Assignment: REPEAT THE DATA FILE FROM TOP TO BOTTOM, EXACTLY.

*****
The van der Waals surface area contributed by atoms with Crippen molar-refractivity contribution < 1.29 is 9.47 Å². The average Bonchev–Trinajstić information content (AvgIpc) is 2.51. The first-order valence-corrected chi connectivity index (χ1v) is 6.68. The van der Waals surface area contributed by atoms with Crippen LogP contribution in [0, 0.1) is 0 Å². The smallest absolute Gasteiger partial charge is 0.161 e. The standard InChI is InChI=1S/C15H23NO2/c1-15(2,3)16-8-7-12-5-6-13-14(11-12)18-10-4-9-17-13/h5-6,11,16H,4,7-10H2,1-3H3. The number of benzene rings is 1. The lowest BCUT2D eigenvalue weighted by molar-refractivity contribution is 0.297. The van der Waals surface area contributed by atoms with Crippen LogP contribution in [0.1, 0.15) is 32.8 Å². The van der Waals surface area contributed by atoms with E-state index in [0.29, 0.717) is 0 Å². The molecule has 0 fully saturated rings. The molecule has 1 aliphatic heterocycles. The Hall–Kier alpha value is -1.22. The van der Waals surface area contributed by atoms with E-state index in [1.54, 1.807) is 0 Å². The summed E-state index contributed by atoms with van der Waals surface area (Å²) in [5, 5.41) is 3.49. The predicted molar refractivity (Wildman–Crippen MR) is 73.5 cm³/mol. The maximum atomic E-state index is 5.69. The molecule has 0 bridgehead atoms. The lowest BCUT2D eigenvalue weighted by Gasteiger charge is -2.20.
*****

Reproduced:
The van der Waals surface area contributed by atoms with Crippen molar-refractivity contribution < 1.29 is 9.47 Å². The average Bonchev–Trinajstić information content (AvgIpc) is 2.51. The first-order valence-corrected chi connectivity index (χ1v) is 6.68. The van der Waals surface area contributed by atoms with Crippen LogP contribution in [0, 0.1) is 0 Å². The smallest absolute Gasteiger partial charge is 0.161 e. The standard InChI is InChI=1S/C15H23NO2/c1-15(2,3)16-8-7-12-5-6-13-14(11-12)18-10-4-9-17-13/h5-6,11,16H,4,7-10H2,1-3H3. The number of benzene rings is 1. The lowest BCUT2D eigenvalue weighted by molar-refractivity contribution is 0.297. The van der Waals surface area contributed by atoms with Crippen LogP contribution in [0.1, 0.15) is 32.8 Å². The van der Waals surface area contributed by atoms with E-state index in [0.29, 0.717) is 0 Å². The molecule has 0 fully saturated rings. The molecule has 1 aliphatic heterocycles. The Hall–Kier alpha value is -1.22. The van der Waals surface area contributed by atoms with E-state index in [1.54, 1.807) is 0 Å². The summed E-state index contributed by atoms with van der Waals surface area (Å²) in [5, 5.41) is 3.49. The predicted molar refractivity (Wildman–Crippen MR) is 73.5 cm³/mol. The maximum atomic E-state index is 5.69. The molecule has 0 bridgehead atoms. The lowest BCUT2D eigenvalue weighted by Gasteiger charge is -2.20.